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Trump budget cuts funding for health, science, environment agencies

The Trump budget proposal would cut funding for the National Institutes of Health.
The Trump budget proposal would cut funding for the National Institutes of Health. (Federica Narancio/AP)

President Trump once again is asking Congress to make major cuts to the budgets of science and health agencies while favoring research deemed essential to national security.

The 2021 budget request delivered Monday to Congress includes a nearly 10 percent cut to Health and Human Services and a 26 percent cut to the Environmental Protection Agency.

It asks for increases in funding for research on quantum computing and artificial intelligence, areas in which the United States competes with China. Trump also wants to grant NASA a multibillion-dollar boost to help the space agency put astronauts back on the moon.

Trump budgets have repeatedly targeted agencies and programs that deal with science, health and the environment, but if tradition holds, the requested cuts have little chance of winning approval from the House of Representatives, which has the power of the purse and a Democratic majority.

Administration officials held a conference call with reporters Monday to tout the initiatives in science and technology. The budget request calls for $25 million to be spent building the National Quantum Internet, which would in theory be impossible to hack and would exploit breakthroughs in quantum computing.

“As the Roman poet Ovid once said, the gods favor the bold,” said Paul Dabbar, undersecretary for science at the Energy Department.

Kelvin Droegemeier, director of the White House Office of Science and Technology Policy, said research and development “are at the absolute forefront” of Trump’s agenda.

But the 2021 Trump budget received a cool reception from nonprofit organizations that advocate for research.

“The administration’s proposed budget cuts to research risk slowing our nation’s science just when it is reaping benefits for all Americans in the forms of better health, a stronger economy, a more sustainable environment, a safer world, and awe-inspiring understanding,” said Sudip Parikh, chief executive of the American Association for the Advancement of Science.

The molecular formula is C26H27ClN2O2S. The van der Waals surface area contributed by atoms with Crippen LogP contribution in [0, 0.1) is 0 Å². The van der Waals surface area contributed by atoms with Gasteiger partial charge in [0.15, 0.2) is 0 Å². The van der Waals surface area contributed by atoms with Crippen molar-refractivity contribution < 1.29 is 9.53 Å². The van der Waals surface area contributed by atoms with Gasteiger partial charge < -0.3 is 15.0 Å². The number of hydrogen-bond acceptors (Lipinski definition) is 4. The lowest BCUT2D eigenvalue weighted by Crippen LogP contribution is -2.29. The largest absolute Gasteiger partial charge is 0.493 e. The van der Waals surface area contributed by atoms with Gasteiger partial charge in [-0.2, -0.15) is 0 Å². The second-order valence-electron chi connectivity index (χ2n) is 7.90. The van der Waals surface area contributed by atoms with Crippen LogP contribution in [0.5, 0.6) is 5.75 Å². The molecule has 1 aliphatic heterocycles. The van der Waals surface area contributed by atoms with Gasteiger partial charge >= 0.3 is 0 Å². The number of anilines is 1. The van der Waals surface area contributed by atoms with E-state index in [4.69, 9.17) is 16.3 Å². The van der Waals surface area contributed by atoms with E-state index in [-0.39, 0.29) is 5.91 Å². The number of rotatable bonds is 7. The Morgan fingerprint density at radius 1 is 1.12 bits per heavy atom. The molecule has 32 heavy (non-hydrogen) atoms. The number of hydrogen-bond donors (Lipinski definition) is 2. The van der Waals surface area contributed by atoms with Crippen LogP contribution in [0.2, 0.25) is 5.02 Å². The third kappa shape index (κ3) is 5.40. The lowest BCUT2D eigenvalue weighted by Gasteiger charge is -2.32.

“The President’s proposed budget is a severe disappointment for science and ignores the many ways in which science fuels our economy, safeguards our security, improves our health and well-being, and is critical for a thriving future,” said Chris McEntee, chief executive and executive director of the American Geophysical Union.

The Trump administration hopes to eliminate nearly 50 EPA programs. “Environmental protection must go hand-in-hand with a strong economy, as proven by America’s continued improvements to air quality and public health while simultaneously growing the economy,” the administration’s Office of Management and Budget wrote.

The Energy Department would get a boost in funding for safeguarding the nuclear weapons stockpile, a core mission, but outside that program would see a 28.7 percent cut, including more than 1 billion cut from its $7 billion science program.

The budget request would trim funding for the Centers for Disease Control and Prevention by almost 16 percent. HHS officials said they want the CDC to focus on its core mission of preventing and controlling infectious diseases and on other emerging public health issues, such as opioid abuse.

Officials propose to take the money that would normally go to fund individual disease prevention activities and funnel it into a single block grant to states. The budget says chronic diseases such as heart disease, stroke and diabetes have common risk factors, and thus consolidating funds “can help magnify the public health impact.”

Although the budget reduces overall funding for global health, from $571 million to $532 million in 2021, officials carved out an extra $50 million for global health security, which are measures aimed at disease detection and emergencies. That bump comes at the expense of international HIV/AIDS programs, which is being cut by about $58 million.

The budget proposes to give the National Institutes of Health, the government’s biomedical research center in Bethesda, Md., a $38 billion budget for fiscal 2021, about $3 billion less than the total NIH has this fiscal year. Priorities at NIH under Trump include research on the opioid epidemic and stimulants such as methamphetamine, developing a universal flu vaccine, and the second year of a childhood cancer initiative.

The president’s other health priorities include more funding for Trump’s initiative to nearly wipe out HIV transmission in the United States by 2030, which would receive $716 million, shared by several agencies, in his 2021 budget.

Across HHS, $5 billion would go to battling the opioid crisis, which led to more than 67,000 deaths in 2018. That funding includes $1.6 billion for State Opioid Response grants, $85 million more than 2020 spending.

The president, as he has in the past, proposed a major cut — about $560 million — for the National Cancer Institute. Bipartisan NCI supporters in Congress have rejected such reductions in the past few years.